Ever so slowly, Everin raised his head until he could peer inside. Through the smudgy glass windowpane, he saw a familiar form. The short woman sat in a rocking chair, knitting. She absentmindedly stared at the wall across the room as she worked, appearing disinterested in whatever she was making. The knitting wasn’t what caught Everin’s attention, however. It was her aura.

It was much brighter than Cora’s, Ford’s or Gamah’s had been earlier. It was a deep blue, so thick that it threatened to obscure her outline. Instead of floating faintly around her figure, it smothered her with its intense, navy blue energy. Even through the glass window, Everin could sense the intensity of Margoline’s sadness. She was a broken woman. There was so much energy around her than Everin feared what might happen to him if he tried to absorb it into himself. He turned away and began creeping back to his companions. There was nothing he could do for Margoline.

Cora didn’t ask him what he’d seen when he returned. Everin offered her a silent expression of gratitude as they continued walking down the path that led out of the village. As the sun began to show itself, their surroundings became clearer. Greenshadow village was only a mile south of the fringes of the Elderwood Forest. Soon, the wall of trees materialized in front of the group. Everin could hear birds chirping from their nests in the upper branches. It was a cheerful sound that stood in stark contrast to the somberness of their mission.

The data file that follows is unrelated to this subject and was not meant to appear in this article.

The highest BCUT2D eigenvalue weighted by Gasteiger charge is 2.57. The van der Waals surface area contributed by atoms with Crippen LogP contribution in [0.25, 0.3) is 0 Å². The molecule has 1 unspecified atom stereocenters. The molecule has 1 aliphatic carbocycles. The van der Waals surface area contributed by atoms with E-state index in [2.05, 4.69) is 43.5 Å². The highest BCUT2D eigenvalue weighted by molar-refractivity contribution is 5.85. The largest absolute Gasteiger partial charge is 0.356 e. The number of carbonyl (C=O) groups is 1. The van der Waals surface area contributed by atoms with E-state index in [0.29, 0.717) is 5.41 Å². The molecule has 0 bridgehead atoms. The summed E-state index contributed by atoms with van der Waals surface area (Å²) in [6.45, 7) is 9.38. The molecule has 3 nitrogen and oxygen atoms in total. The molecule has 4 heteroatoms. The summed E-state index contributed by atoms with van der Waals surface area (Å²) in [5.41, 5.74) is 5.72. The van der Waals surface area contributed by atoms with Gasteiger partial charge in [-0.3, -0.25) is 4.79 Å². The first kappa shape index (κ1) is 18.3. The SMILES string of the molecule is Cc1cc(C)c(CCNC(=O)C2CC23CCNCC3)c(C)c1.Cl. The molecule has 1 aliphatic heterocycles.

The path that Everin, Cora, and Ford walked on continued into the thick of the forest itself. The road was well-trodden and wound through the towering trees. It was wide enough for Everin, Cora, and Ford to walk side by side with room to spare. There were several such paths that ran through the Elderwood Forest. Soldiers, traders, and travelers of all kinds used them to traverse the ancient woods. For those who couldn’t afford a ferry down the Belingua River, or wished to travel unnoticed, these roads were the fastest way to cross between the northern and southern halves of Allomoria.